The Andersonian Museum developed out of the collection of scientific apparatus and natural history specimens collected by John Anderson and bequeathed by him, in 1796, to Anderson's Institution. This formed the nucleus of the Museum's collections to which were added other specimens illustrative of local natural history. The aim of the Museum was to provide a general collection in which every department of natural history was represented and each specimen named so that the student, by aid of the catalogue, could become his own teacher. It was considered that natural history was the area best calculated to promote a taste for science.
The mid-nineteenth century was a period of remarkable expansion, and the Museum attracted many donations from trustees, students, teachers and others. There was a fine collection of stuffed birds, and the collection of coins, antiquities, and other curiosities was extensive and valuable. The designer of the Museum's building, James Smith, of Jordanhill, President of Anderson's University, also donated coins and medals and Thomas Eddington II presented mineral specimens, animals and birds. The gallery devoted to birds included 2,000 specimens bought from Joseph Sabine, and in 1860, Professor Robert Hunter gave the Museum a thousand anatomical specimens on the occasion of his retirement. Specimens also came from the British Association for the Advancement of Science (collection of fossils and minerals), the Glasgow Dilettanti Society (its collection of models on permanent loan), Dr James Couper (1150 mineral specimens, 500 foreign shells, 140 British shells), the Lord Commissioners of the Treasury (a group of Roman, Anglo-Saxon, and ancient Scottish coins discovered in 1851), and James Scouller (Natural History specimens).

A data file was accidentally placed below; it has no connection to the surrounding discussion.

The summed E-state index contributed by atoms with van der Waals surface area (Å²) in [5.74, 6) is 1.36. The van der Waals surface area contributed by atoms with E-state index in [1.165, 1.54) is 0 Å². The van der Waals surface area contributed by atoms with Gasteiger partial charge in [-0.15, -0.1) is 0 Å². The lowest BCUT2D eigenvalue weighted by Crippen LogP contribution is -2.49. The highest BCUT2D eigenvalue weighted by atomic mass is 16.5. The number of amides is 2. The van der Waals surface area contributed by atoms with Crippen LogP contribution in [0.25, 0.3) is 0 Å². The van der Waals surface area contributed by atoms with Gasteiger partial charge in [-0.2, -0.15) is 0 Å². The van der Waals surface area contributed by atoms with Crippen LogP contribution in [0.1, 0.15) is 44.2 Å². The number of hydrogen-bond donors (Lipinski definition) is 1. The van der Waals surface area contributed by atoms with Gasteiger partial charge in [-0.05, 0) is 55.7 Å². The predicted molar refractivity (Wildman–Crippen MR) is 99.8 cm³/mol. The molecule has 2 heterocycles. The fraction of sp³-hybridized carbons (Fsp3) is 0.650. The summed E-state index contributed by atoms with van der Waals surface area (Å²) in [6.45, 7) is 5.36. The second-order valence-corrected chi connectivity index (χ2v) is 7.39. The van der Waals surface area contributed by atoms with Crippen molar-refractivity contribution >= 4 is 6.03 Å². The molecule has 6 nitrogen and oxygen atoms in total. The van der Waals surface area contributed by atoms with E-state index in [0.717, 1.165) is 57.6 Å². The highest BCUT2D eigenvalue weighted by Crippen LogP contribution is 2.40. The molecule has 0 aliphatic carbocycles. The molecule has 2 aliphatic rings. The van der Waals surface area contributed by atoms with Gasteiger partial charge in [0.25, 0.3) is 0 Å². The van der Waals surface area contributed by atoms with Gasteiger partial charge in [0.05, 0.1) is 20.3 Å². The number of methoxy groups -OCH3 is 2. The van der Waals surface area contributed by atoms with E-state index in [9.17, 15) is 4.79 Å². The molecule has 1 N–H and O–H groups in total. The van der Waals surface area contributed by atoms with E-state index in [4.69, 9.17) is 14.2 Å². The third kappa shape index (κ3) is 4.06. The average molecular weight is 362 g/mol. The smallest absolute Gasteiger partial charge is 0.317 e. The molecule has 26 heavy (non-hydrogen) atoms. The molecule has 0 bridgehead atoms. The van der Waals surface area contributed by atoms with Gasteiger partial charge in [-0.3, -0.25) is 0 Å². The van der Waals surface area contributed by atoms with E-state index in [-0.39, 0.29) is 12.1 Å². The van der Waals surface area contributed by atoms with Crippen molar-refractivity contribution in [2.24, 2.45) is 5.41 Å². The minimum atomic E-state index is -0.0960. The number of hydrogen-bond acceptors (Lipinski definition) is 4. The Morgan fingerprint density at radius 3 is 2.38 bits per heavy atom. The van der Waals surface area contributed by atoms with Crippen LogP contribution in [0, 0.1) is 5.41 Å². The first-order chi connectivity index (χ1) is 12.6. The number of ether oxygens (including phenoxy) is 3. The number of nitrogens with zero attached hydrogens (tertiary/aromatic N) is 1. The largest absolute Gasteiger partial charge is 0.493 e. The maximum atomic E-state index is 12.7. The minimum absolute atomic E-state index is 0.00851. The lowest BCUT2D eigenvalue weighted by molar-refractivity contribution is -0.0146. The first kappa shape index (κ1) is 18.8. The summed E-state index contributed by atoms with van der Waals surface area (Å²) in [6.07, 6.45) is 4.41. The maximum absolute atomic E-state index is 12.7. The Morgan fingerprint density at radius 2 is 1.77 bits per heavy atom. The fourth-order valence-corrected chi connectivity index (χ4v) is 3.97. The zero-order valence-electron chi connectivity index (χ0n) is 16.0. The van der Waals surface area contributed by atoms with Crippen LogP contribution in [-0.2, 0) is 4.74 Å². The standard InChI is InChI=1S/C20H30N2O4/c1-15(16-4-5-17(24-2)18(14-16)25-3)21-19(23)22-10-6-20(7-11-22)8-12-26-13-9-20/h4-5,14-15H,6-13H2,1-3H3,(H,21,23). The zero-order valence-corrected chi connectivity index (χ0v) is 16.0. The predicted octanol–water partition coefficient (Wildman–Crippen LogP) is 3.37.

In 1856, one of the Museum's benefactors, William Euing, proposed the building of an extension. Money was raised with the help of Euing and his friends, and the final refitting of the cupola and reordering of the Museum was in progress by November 1862.
By the 1870s, however, the Museum began to pass into decline. Visitor numbers were falling and the negotiations for the formation of the Glasgow and West of Scotland Technical College and the move towards more technical subjects rendered the collections of little value for teaching purposes. In addition, there was pressure on accommodation and, in 1882, the ground floor of the Museum was converted into a reading room and the collections relegated to the galleries. In 1887, a decision was made to transfer to other museums all the collections not required for teaching purposes. Most of the ethnographic collections were given to the Hunterian Museum at Glasgow University whilst the coin collections and much else went to the Kelvingrove Museum. The Museum ceased to exist about 1900. A few items, such as John Anderson's musket and dirk remain at the University of Strathclyde.